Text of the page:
There are few topics more rampant and heavily discussed than soaring gas prices, and the effect they have on today’s trucks & SUV’s. Since aerodynamic drag and weight are two critical factors that impact fuel efficiency, truck owners are now seeking ways to reduce these variables. The AMP Research PowerStep can do both, and still allow you to maintain the convenience and safety of running boards.
Even minor changes can make air flow more smoothly under and around your truck. In fact, the Specialty Equipment Market Association (SEMA) conducted a *study on the effect tonneau covers have on the aerodynamics of pickup trucks in January 2007, proving that all covers significantly reduce the coefficiency of drag because they create a smooth surface for unimpeded airflow. Similarly, wind tunnel tests on pickups equipped with power-deploying running boards have shown improved air flow under the truck with less drag and turbulence, providing better aerodynamics than any other running boards or tube steps on the market. Here’s why: When retracted, AMP’s PowerStep tucks up under the vehicle, streamlining both the sides and underside, creating a smooth, even surface that reduces turbulence and drag for increased fuel efficiency.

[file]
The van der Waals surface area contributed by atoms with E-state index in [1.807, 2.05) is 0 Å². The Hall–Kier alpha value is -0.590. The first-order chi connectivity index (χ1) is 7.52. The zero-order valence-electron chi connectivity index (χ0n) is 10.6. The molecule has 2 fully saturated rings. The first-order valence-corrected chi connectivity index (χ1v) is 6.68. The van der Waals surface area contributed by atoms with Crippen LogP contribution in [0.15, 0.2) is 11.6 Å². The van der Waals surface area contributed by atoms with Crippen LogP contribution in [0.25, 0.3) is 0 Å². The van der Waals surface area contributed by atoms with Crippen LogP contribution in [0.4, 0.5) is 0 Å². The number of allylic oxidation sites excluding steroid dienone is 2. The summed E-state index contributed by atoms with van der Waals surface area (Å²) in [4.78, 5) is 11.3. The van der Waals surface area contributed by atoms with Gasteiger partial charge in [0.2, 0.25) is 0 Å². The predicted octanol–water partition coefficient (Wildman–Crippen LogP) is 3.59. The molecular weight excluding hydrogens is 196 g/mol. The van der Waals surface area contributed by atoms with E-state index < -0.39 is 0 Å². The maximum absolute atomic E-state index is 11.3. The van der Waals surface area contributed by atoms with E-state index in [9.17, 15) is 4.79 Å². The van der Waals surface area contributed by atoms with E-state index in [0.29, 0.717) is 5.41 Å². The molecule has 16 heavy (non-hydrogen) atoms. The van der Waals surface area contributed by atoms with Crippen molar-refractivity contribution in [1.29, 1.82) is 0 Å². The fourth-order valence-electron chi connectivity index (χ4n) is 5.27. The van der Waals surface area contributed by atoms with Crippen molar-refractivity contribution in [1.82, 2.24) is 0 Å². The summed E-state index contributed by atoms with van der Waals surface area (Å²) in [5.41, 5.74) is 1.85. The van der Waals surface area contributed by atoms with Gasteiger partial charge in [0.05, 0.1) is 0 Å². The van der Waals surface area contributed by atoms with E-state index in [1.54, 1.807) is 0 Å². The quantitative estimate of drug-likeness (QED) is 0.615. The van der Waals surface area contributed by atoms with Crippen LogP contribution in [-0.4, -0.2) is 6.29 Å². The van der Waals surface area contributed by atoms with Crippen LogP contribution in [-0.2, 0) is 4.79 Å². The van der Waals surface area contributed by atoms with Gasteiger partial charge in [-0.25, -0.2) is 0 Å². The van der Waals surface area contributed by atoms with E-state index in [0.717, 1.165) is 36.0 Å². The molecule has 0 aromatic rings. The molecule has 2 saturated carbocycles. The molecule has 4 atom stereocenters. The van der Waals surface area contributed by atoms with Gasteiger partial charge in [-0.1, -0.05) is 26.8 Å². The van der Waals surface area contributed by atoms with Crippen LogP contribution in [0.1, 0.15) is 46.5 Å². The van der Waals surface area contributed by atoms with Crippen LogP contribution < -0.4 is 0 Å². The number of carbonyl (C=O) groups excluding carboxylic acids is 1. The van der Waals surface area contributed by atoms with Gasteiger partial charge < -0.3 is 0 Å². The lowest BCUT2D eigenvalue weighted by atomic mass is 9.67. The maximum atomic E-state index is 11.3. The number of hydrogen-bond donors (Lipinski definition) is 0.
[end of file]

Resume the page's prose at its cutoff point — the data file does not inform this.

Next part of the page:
Reducing the overall weight of your vehicle can also help improve gas mileage. AMP’s high-strength aluminum steps weigh 10-20% less than typical OEM running boards or aftermarket steel tube steps.
AMP Research Power Step
AMP’s PowerStep running boards work automatically and improve safety and comfort while entering and exiting your truck. They are activated by your truck’s factory door sensors and extend within 1.5 seconds when you open the door. Closing the door automatically retracts the PowerStep into the rocker panels, eliminating the drag produced by traditional stationary running boards. AMP’s Power Step technology has been utilized as a factory option since 2003.
Automotive News tells the aerodynamic message:
“Tuck and run: Ford and other manufacturers offer power-operated running boards that deploy when the doors open and tuck back under the body when the doors close. The Lincoln Navigator first offered power running boards in 2003, and others have figured out that there’s no need for those air-grabbers to hang out in the wind.”
– Automotive News Sept. 22, 2008